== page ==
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Gopherboy76
 
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2007-06-10 01:12:31

Is there a general formula for awarding credits according to wu's/cpu time/complexity or wu/results, etc or does each project have their own credit scoring system for work units?

It just seems that some projects seem to churn out more credit than others even though wu's are set to have an equal share of processor time.

My example is QMC, Einstein and Predictor all seem to be climbing twice as fast as other projects (On user total graph in BOINC Client)
Gopherboy76
 
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2007-06-10 01:28:18

Thanks to AlphaLaser who just let me know a few details that projects reward credit on an individual basis.


"Each project determines credit differently. The default is to base it on BOINC benchmarks and CPU time, but to name a few exceptions: SETI has a FLOP-counting scheme and CPDN uses a fixed credit per trickle." - AlphaLaser


I'm still curious if anyone knows any rough or exact math for any projects credit calculator?
Trog Dog
 
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2007-06-10 01:59:11
last modified: 2007-06-10 02:04:15

Thanks to AlphaLaser who just let me know a few details that projects reward credit on an individual basis.


"Each project determines credit differently. The default is to base it on BOINC benchmarks and CPU time, but to name a few exceptions: SETI has a FLOP-counting scheme and CPDN uses a fixed credit per trickle." - AlphaLaser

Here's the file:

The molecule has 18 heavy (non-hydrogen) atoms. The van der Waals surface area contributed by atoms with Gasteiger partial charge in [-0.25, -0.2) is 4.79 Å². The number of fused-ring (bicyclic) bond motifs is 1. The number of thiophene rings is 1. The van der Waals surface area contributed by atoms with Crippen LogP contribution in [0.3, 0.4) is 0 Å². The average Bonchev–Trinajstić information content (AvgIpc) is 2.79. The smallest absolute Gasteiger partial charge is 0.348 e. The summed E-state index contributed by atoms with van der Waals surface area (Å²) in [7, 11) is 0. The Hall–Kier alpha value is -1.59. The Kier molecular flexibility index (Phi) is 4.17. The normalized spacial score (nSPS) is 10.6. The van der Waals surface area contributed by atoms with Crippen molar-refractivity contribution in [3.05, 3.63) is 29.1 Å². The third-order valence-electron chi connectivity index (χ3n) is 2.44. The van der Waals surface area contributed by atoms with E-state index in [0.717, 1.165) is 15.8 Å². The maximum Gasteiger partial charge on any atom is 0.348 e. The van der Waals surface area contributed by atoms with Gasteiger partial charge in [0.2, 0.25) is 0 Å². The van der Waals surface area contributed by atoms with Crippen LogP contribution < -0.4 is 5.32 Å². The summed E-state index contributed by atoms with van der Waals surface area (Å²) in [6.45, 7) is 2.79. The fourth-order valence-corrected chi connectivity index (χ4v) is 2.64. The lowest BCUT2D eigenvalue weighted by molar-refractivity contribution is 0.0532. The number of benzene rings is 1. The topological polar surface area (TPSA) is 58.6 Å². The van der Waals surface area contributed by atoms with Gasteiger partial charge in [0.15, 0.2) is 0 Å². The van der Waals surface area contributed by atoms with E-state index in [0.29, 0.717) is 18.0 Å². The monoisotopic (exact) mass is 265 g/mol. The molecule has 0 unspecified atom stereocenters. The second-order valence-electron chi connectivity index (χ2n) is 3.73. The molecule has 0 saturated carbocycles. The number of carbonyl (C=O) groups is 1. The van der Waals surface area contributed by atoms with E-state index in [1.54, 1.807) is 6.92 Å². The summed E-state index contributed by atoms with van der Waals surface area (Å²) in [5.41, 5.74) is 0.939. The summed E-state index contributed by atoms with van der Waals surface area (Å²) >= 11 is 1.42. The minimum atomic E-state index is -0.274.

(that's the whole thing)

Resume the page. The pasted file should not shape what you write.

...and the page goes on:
I'm still curious if anyone knows any rough or exact math for any projects credit calculator?


http://en.wikipedia.org/wiki/BOINC_Credit_System is a good place to start.

For the benchmark based projects - Claimed credit is a function of time taken to complete wu and host benchmark score.

For non-benchmark based projects you're going to have to dig around in each project for the answer.

EDIT: and here's a page from the BOINC wiki (which is what I initially thought I was posting) http://boinc-wiki.ath.cx/Credit
Gopherboy76
 
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2007-06-10 02:58:15

Many thanks, it's more or less what I've been looking for, Great!
Gopherboy76
 
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2007-06-10 03:42:28

I'm a little suprised that that there isn't a standardised credit system.
I understand that each project has different variables, larger or smaller wu's, etc. but I'm finding in my personal stats that projects such as ufluids don't seem to reward as much as others such as Einstein for the same amount of CPU time.

The main thinking here is that alot of people who are stat orientated and aiming to climb the stats tables may drop some projects in favour of others for better credit rewards which may leave some projects lacking in CPU time.

My stats show if I dropped ufluids and put that processor time into Einstein or QMC, I'd end up gaining more credit for the same amount of CPU time.

But anyway, like I said, it's just a personal thought/observasion.
AlphaLaser
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2007-06-10 05:26:31
last modified: 2007-06-10 05:30:58